Jordanian Energy Minister Khalid Tuqan said on Wednesday that Egypt is expected to fix its bombed gas pipeline in the Sinai peninsula within seven to 10 days.
“The Egyptian side is expected to repair the gas pipeline within seven to 10 days before resuming supplies to Jordan,” Tuqan told the state-run Petra news agency.
“Jordan currently has 245,000 tonnes of heavy oil and diesel, which are enough to cover the country’s needs for 65 days if the gas supplies do not resume,” he added.
Saboteurs bombed the gas pipeline near the town of Al-Arish in the north of the Sinai peninsula, cutting supplies to Israel and Jordan in the fourth such attack since February, when an uprising toppled former president Hosni Mubarak and saw power handed over to a military council.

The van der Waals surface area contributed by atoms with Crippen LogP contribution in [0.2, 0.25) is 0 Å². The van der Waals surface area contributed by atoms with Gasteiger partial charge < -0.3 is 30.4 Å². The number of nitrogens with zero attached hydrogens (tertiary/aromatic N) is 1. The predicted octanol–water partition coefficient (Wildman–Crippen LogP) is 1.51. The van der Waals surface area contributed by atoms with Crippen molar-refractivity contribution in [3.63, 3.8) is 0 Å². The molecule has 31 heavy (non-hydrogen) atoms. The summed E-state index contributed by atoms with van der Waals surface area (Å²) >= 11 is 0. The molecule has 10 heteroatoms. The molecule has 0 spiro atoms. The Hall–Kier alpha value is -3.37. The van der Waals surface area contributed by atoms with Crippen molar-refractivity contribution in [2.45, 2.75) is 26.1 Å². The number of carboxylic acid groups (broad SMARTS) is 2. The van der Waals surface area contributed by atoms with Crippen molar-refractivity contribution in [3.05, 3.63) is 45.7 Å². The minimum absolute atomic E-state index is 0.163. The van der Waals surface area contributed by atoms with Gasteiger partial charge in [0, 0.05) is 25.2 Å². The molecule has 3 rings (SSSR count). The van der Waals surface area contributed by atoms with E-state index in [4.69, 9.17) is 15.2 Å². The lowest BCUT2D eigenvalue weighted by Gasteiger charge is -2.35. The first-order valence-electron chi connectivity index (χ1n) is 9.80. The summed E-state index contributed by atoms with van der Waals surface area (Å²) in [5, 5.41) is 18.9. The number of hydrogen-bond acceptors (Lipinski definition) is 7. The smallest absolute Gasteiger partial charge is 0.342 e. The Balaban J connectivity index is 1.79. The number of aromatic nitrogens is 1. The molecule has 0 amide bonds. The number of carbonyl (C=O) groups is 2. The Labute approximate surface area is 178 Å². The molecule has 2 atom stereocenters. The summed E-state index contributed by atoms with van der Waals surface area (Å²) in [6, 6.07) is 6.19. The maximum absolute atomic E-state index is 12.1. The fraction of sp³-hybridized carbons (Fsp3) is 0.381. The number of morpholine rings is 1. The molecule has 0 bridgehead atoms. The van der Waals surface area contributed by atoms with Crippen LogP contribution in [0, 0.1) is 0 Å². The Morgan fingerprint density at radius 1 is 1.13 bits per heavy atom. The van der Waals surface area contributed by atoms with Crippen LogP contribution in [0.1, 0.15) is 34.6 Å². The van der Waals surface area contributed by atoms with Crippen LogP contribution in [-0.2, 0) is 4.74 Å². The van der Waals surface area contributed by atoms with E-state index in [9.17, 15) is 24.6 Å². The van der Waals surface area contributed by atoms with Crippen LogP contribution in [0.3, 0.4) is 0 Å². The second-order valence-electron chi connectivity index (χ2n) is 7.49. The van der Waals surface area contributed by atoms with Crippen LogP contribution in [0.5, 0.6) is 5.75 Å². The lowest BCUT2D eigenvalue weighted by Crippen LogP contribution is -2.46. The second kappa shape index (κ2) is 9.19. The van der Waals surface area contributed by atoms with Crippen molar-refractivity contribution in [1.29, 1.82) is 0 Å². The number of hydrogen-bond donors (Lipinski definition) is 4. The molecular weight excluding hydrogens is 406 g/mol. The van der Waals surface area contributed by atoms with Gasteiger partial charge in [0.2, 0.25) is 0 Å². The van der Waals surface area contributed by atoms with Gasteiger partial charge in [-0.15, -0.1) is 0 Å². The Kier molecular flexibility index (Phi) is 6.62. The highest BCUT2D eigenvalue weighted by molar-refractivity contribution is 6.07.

“Jordanian officials will visit Iraq next week to discuss means to provide the kingdom with oil… and import gas,” Tuqan said.
Egypt also supplies about 40 percent of Israel’s demand for natural gas, which it uses to produce electricity.
Jordan, which buys 95 percent of its energy needs, imports about 240 million cubic feet (6.8 million cubic metres) of Egyptian gas a day, or 80 percent of its electricity requirements.
Amman and Cairo are renegotiating the 2002 gas deal, under which Egypt used to sell gas to Jordan at a discounted price — half of the market price, or $3 (2.16 euros) per million British Thermal Units (1,000 cubic feet of gas equals 1.027 million BTU).